request

Difference between an RFI, RFQ, and RFP

by Josh Biggs in Business on 1st July 2019

Although the (RFI), (RFP) and (RFQ) are short-forms used to represent Request for Information,   Request for Proposal and Request for Quote; many people cannot tell the actual difference(s) between them, or make out the very best out of each option. This article will show what each of them represents and how they truly differ from one another.

Come along with me!

Let’s start with RFI.

Starting from the basics, “RFX” is often used to refer to ‘Request for diverse document kinds’ form suppliers; of course, the word document covers a wide scope. We can categorize these documents into

  • Request for Information
  • Request for Proposal
  • Request for Quote

Request for Information (RFI)

RFI is often employed when there seems to be no visible solution to a business problem; or when the solution seems not to be clearly defined. We can also say that,” the RFI is really an important document utilized by companies who don’t have a proper grasp of the market place they are about (or intend) to venture into. If the company has no prior experience with the market place it wishes to venture into, it will have to use an RFI to glean the necessary information it wishes to have concerning the marketplace.

We can simply say that RFI is in essence, a fact-finding document.

Moving on to RFP

An RFP, on the other hand, is a document that requests vendors to propose feasible solutions to the problems of their customers, or business requirements. The sequence is often that a company goes from RFI to RFP; it rarely happens the other way round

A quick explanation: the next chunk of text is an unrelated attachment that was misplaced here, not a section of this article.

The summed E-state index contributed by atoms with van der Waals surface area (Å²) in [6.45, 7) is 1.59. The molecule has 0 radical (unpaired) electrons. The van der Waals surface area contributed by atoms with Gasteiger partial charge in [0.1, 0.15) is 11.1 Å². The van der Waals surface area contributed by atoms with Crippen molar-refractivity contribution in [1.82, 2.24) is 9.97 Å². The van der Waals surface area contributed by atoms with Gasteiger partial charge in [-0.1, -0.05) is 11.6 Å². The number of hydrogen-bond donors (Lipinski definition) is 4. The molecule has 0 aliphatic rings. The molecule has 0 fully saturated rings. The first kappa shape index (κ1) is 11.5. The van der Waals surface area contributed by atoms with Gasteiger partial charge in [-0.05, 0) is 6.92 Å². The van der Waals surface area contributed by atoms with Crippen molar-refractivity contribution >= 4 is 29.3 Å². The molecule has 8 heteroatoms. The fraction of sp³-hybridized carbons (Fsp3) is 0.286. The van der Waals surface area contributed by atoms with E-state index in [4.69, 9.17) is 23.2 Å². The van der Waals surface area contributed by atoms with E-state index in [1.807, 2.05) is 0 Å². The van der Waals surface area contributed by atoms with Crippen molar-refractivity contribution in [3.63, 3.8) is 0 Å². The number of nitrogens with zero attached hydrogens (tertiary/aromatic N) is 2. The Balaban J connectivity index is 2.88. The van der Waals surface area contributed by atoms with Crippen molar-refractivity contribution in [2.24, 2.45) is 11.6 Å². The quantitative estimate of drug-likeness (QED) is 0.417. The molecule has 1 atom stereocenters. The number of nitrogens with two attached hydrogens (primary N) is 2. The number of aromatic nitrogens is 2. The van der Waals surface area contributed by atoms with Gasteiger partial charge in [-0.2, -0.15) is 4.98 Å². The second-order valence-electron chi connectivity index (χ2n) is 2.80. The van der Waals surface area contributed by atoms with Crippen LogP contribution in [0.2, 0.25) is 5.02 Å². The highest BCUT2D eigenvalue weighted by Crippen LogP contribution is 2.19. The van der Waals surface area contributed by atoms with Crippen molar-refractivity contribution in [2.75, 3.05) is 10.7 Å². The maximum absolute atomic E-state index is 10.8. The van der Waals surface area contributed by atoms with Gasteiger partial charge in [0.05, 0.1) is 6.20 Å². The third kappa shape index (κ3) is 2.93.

An RFP is often specific about a company’s needs and this is done by outlining the business goals for the project and adequately listing out in order, the specific requirements for the work being requested.

An RFP often has enough details to about what the vendors require, the context required for the proposition of a working solution, flexibility to accommodate best practices and creativity of the vendor. Often times, we can see the effective utilization of the RFP in the activities of the Supply Chain Management Unit.

Request for Quote (RFQ)

An RFQ can be referred to as a more detailed document, when in comparison with the others. Most times, an RFQ is used to obtain exact specifications useful to a company such as delivery information, pricing, and the boundaries for terms and conditions from the suppliers.

Should in case the requestors possesses adequate understanding about various specifications and requirements, the customer will have to feed the supply chain management with enough information (covering delivery schedule and delivery), to procure the specific service or product required.

In as much as the documents seem to have unique attributes about them; there is one unifying factor, which is that the customer government entity has no specific business in appointing any service provider as regards the issuing of any of the requests.

 

Let’s see the Differences that exist between them.

  • Request for Information (RFI) comes into the scene when you have an idea of what you want but require more information from the vendors.
  • Request for Proposal (RFP) is used when you don’t know how to solve your problem. It is what follows an RFI
  • Request for Quote (RFQ) is used when you actually know what you want but you require information from the vendors to find out the about specification and requirement. Tools like Quikflw can be very helpful.

So which is the best?

Although all of them have their place in business world, I have personally pitched my tent with the RFI and RFP collaboration. RFQ, on the other hand, is a good model to use when you already know what you want to do. If you want to be successful, automation is required. Luckily, many tools can save you a lot of valuable time with their well tested templates and precise tracking.

 

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